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J&K reports 697 fresh COVID-19 cases, 8 more deaths

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‘One in six being tested for COVID-19 in J&K’

Srinagar: Jammu and Kashmir on Friday recorded 697 fresh cases, while eight deaths took place in the last 24 hours, taking the number of cases to 86,754 and death toll to 1,366, officials said.

While 385 new cases were reported from Kashmir, 312 new cases surfaced in Jammu, the officials said.

At 155, Srinagar reported the highest number of new cases, followed by 121 in Jammu, they said.

There are 8,909 active coronavirus cases, while 76,479 patients have recovered so far, they said.

Meanwhile, eight deaths took place in the last 24 hours in the union territory — five in Jammu region and three in the Valley, the officials said.

Meanwhile, officials today said a total of 19,29,126 COVID-19 tests have been conducted in Jammu and Kashmir so far. He said that every sixth person has been tested for the infection in the Union Territory.

Jammu and Kashmir has done 1,90,735 tests per million population for SARS-COV2, which is second highest among the major states and UTs after Delhi having 2,28,443 tests per million population, Financial Commissioner, Health and Medical Education Department, Atal Dulloo was quoted as saying by PTI on Friday.

A total of 19,29,126 people have been tested for coronavirus so far and of them, 18,43,069 tested negative and only 86,057 tested positive for the infection, the official said.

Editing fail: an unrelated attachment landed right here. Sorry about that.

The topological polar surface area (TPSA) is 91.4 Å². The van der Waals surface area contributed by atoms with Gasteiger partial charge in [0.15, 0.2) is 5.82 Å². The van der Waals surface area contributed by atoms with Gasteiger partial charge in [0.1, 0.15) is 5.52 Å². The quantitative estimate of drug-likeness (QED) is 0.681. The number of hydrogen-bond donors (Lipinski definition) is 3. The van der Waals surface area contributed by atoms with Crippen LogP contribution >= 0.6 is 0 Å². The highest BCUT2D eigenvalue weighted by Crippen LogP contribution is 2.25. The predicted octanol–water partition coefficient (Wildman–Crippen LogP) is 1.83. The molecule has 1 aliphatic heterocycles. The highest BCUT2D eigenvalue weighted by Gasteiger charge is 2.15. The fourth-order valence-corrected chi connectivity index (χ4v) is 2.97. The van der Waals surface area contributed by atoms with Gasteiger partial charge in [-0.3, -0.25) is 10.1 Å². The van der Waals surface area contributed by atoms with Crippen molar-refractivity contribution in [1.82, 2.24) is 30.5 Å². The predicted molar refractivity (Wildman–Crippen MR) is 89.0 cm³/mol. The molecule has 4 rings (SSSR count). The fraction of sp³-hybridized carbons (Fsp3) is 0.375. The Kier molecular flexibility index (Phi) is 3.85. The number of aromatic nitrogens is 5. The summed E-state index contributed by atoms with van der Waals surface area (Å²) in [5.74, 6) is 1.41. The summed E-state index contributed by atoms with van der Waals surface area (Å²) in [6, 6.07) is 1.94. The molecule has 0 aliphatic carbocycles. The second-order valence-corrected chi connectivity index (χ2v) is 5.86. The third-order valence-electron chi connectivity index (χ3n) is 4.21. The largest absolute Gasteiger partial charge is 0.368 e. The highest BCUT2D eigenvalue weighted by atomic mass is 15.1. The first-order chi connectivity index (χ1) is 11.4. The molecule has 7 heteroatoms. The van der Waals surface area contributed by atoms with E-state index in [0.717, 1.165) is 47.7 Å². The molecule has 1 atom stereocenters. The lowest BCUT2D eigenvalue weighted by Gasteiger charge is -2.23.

According to the official, 75,641 patients have recovered from the infection till now.

“Every sixth person has been tested for COVID-19 infection with aggressive testing strategy in Jammu and Kashmir,” Dulloo said.

He said each district of Jammu and Kashmir has done more than one lakh tests per million population, which is higher than the national 74,231 tests done per million population.

“The UT has been doing more than 25,000 tests per day and has done 19.3 lakh tests till now. Our daily test done per million population per day is around 2,000 which is much higher than the national average of 850 tests per million population per day and far ahead of WHO recommended at least 140 tests per million per day,” the FC added.

The aggressive testing strategy adopted by the UT has helped in early detection of cases and minimising deaths due to the disease, Dulloo said.

“The UT had only one ICMR approved functional laboratory till March 15, 2020, and within the next 15 days, six ICMR approved laboratories were made functional in J-K,” he added.

Dulloo said to further enhance the testing, private laboratories were also roped in.

“At present, 11 ICMR approved government laboratories have been established along with this the UT had started Rapid Point of Care tests which also proved to be a game changer as they helped in early detection,” he said.

“The doubling time of cases which was alarming at around 19 days in August has declined to 95 days now. The recovery rate has also improved to 88 per cent with only 10.5 per cent people having active disease,” he said.

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